ST. PETERSBURG — After scoring just one run in each of their first three games and rapping 12 hits total en route to the worst start in franchise history, the Rays were correct in their belief that things were going to change.
Tuesday, they came out and scored three runs (!) — as part of a season-high five-hit extravaganza (!!!) — but lost for a fourth straight time anyway, 5-3 to the Angels.
And while there were hints of hope, such as the way they rallied from the 4-0 second-inning hole starter Jeff Niemann put them in, there were also signs of frustration, with fans in the small crowd of 13,173 booing Manny Ramirez as his 0-for-4, three-strikeout night extended his bad start to 1-for-16 (.063), and manager Joe Maddon and centerfielder B.J. Upton voicing their objections.
Overall, despite being one of three teams without a victory (the Red Sox being another) and falling four games out of first (matching their biggest deficit all of last season), the Rays are trying to take it for what it is: four games out of 162, 2.5 percent of their schedule, the equivalent of less than the first half of the first Bucs game of a season.
"It's tough, especially with this young team," said new Ray but veteran outfielder Johnny Damon. "You're 0-4, you hear all this that the team is not the same. Well, we have 158 games to go. It's not like football. You go 0-4 in football, it's like losing 40 straight baseball games.
"We're definitely upset where we're at. The positive is we scored as many runs tonight as we did the first three games. You get buzzard luck sometimes."
In more common words, the Rays are taking some solace that they're hitting the ball well, just at people, which is why they have a .138 average and .497 team OPS and have yet to hold a lead.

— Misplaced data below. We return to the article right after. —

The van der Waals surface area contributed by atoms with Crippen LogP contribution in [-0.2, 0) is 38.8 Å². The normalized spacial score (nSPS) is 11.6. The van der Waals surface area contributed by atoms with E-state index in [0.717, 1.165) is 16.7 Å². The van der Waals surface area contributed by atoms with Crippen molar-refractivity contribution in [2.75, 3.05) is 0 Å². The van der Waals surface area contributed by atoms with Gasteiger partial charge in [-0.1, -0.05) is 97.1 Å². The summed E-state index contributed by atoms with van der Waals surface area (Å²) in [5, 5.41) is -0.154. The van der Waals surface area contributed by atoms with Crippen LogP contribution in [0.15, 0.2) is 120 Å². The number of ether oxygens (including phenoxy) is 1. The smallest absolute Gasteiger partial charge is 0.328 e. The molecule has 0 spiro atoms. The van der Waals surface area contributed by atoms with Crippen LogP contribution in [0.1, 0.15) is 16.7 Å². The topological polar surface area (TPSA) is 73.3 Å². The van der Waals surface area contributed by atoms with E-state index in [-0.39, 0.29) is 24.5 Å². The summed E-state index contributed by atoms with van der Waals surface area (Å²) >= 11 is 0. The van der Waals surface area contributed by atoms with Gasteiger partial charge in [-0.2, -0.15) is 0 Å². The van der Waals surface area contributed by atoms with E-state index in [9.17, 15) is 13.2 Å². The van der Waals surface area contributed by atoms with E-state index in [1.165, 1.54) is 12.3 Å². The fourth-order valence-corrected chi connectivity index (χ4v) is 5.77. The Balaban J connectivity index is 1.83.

"Honestly, I'm not displeased," Maddon said. "0-4 is no good, I don't like that part of it. But I do like, we're playing the game pretty well right now. We're just not hitting, and that happens. …
"If our pitching was awful and we were making a lot of errors and stuff, I'd be concerned. If the esprit de corps wasn't good and we weren't playing with the kind of verve that I like to see, I would be concerned."
While the Rays did rally back, with Sean Rodriguez homering in the third and Upton, who has hits in all four games, adding a loud two-run shot in the eighth, they also failed to take advantage of two odd breaks.
With two on in the seventh, catcher John Jaso flat-out missed a pitch, but the ball bounced squarely off his left knee guard and right back to pitcher Juan Cruz, who tossed to third for the old 2-1-5 putout that no one seemed to remember seeing before. ("Maybe in Little League," Maddon said. "I might have done that with Unico one time.")
Then with two on in the bottom of the inning, pinch-hitter Felipe Lopez made what appeared to be the final out on a liner to shortstop Macier Izturis, but second-base umpire Sam Holbrook ruled it wasn't caught. But Damon lined out to left.
"You can't do much more than we're doing right now," Upton said. "It seems like every day we come out there we're hitting the ball hard, just feels like we're hitting it right at them. We've just got to dig a little bit deeper, keep having good at-bats. Eventually they're going to fall."
Eventually. It just seems like an eternity.